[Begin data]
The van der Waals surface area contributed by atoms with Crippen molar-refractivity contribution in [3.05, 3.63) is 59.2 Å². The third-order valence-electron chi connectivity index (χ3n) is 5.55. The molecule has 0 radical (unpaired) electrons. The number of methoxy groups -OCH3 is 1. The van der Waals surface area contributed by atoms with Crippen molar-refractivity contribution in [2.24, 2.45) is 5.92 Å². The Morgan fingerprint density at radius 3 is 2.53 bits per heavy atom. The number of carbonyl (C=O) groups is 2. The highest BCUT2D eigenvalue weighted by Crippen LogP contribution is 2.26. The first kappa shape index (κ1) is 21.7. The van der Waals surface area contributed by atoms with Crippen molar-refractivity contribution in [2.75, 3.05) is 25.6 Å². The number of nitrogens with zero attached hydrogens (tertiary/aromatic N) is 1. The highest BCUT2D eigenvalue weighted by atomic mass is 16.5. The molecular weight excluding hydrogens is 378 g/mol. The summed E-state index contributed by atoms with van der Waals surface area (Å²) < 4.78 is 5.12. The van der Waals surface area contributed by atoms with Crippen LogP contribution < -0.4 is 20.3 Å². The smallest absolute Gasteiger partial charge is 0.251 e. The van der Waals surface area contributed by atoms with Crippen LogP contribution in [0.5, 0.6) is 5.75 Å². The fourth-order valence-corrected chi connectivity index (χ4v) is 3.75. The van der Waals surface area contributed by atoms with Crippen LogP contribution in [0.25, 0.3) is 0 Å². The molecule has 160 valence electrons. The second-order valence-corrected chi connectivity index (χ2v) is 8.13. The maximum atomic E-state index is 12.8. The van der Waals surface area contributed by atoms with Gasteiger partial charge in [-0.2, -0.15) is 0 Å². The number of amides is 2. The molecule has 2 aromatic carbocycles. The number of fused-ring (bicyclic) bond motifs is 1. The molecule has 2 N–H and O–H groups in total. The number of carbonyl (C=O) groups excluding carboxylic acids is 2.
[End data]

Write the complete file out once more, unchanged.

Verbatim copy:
The van der Waals surface area contributed by atoms with Crippen molar-refractivity contribution in [3.05, 3.63) is 59.2 Å². The third-order valence-electron chi connectivity index (χ3n) is 5.55. The molecule has 0 radical (unpaired) electrons. The number of methoxy groups -OCH3 is 1. The van der Waals surface area contributed by atoms with Crippen molar-refractivity contribution in [2.24, 2.45) is 5.92 Å². The Morgan fingerprint density at radius 3 is 2.53 bits per heavy atom. The number of carbonyl (C=O) groups is 2. The highest BCUT2D eigenvalue weighted by Crippen LogP contribution is 2.26. The first kappa shape index (κ1) is 21.7. The van der Waals surface area contributed by atoms with Crippen molar-refractivity contribution in [2.75, 3.05) is 25.6 Å². The number of nitrogens with zero attached hydrogens (tertiary/aromatic N) is 1. The highest BCUT2D eigenvalue weighted by atomic mass is 16.5. The molecular weight excluding hydrogens is 378 g/mol. The summed E-state index contributed by atoms with van der Waals surface area (Å²) < 4.78 is 5.12. The van der Waals surface area contributed by atoms with Crippen LogP contribution < -0.4 is 20.3 Å². The smallest absolute Gasteiger partial charge is 0.251 e. The van der Waals surface area contributed by atoms with Crippen LogP contribution in [0.5, 0.6) is 5.75 Å². The fourth-order valence-corrected chi connectivity index (χ4v) is 3.75. The van der Waals surface area contributed by atoms with Crippen LogP contribution in [0.25, 0.3) is 0 Å². The molecule has 160 valence electrons. The second-order valence-corrected chi connectivity index (χ2v) is 8.13. The maximum atomic E-state index is 12.8. The van der Waals surface area contributed by atoms with Gasteiger partial charge in [-0.2, -0.15) is 0 Å². The number of amides is 2. The molecule has 2 aromatic carbocycles. The number of fused-ring (bicyclic) bond motifs is 1. The molecule has 2 N–H and O–H groups in total. The number of carbonyl (C=O) groups excluding carboxylic acids is 2.